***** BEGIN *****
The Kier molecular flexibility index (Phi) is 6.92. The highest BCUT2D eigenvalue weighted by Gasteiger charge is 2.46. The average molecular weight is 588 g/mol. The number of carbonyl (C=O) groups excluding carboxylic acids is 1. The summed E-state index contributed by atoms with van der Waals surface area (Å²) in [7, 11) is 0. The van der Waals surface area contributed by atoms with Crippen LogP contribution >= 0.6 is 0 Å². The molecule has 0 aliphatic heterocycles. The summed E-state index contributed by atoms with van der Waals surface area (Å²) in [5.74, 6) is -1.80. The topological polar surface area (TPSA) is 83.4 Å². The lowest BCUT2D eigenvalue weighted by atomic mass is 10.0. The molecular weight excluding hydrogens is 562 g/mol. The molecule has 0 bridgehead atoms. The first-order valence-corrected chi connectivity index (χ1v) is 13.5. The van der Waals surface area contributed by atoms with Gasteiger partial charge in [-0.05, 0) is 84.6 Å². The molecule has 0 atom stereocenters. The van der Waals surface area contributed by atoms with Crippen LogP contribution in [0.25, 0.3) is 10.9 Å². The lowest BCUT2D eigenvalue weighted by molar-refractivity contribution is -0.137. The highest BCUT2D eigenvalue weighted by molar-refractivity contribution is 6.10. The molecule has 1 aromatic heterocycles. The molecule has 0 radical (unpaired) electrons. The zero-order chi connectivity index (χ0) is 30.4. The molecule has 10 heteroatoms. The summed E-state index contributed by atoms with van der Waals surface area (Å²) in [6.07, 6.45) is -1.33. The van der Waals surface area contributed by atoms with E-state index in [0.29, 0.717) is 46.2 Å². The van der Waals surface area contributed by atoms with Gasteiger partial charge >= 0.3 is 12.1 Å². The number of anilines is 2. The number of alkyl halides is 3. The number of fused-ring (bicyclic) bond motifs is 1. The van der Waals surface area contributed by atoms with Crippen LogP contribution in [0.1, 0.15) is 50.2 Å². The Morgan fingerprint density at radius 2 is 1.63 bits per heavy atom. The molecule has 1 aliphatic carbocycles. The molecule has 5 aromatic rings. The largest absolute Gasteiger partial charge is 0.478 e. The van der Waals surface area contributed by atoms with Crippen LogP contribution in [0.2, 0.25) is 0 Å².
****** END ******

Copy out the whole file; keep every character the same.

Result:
The Kier molecular flexibility index (Phi) is 6.92. The highest BCUT2D eigenvalue weighted by Gasteiger charge is 2.46. The average molecular weight is 588 g/mol. The number of carbonyl (C=O) groups excluding carboxylic acids is 1. The summed E-state index contributed by atoms with van der Waals surface area (Å²) in [7, 11) is 0. The van der Waals surface area contributed by atoms with Crippen LogP contribution >= 0.6 is 0 Å². The molecule has 0 aliphatic heterocycles. The summed E-state index contributed by atoms with van der Waals surface area (Å²) in [5.74, 6) is -1.80. The topological polar surface area (TPSA) is 83.4 Å². The lowest BCUT2D eigenvalue weighted by atomic mass is 10.0. The molecular weight excluding hydrogens is 562 g/mol. The molecule has 0 bridgehead atoms. The first-order valence-corrected chi connectivity index (χ1v) is 13.5. The van der Waals surface area contributed by atoms with Gasteiger partial charge in [-0.05, 0) is 84.6 Å². The molecule has 0 atom stereocenters. The van der Waals surface area contributed by atoms with Crippen LogP contribution in [0.25, 0.3) is 10.9 Å². The lowest BCUT2D eigenvalue weighted by molar-refractivity contribution is -0.137. The highest BCUT2D eigenvalue weighted by molar-refractivity contribution is 6.10. The molecule has 1 aromatic heterocycles. The molecule has 0 radical (unpaired) electrons. The zero-order chi connectivity index (χ0) is 30.4. The molecule has 10 heteroatoms. The summed E-state index contributed by atoms with van der Waals surface area (Å²) in [6.07, 6.45) is -1.33. The van der Waals surface area contributed by atoms with E-state index in [0.29, 0.717) is 46.2 Å². The van der Waals surface area contributed by atoms with Gasteiger partial charge >= 0.3 is 12.1 Å². The number of anilines is 2. The number of alkyl halides is 3. The number of fused-ring (bicyclic) bond motifs is 1. The van der Waals surface area contributed by atoms with Crippen LogP contribution in [0.1, 0.15) is 50.2 Å². The Morgan fingerprint density at radius 2 is 1.63 bits per heavy atom. The molecule has 1 aliphatic carbocycles. The molecule has 5 aromatic rings. The largest absolute Gasteiger partial charge is 0.478 e. The van der Waals surface area contributed by atoms with Crippen LogP contribution in [0.2, 0.25) is 0 Å².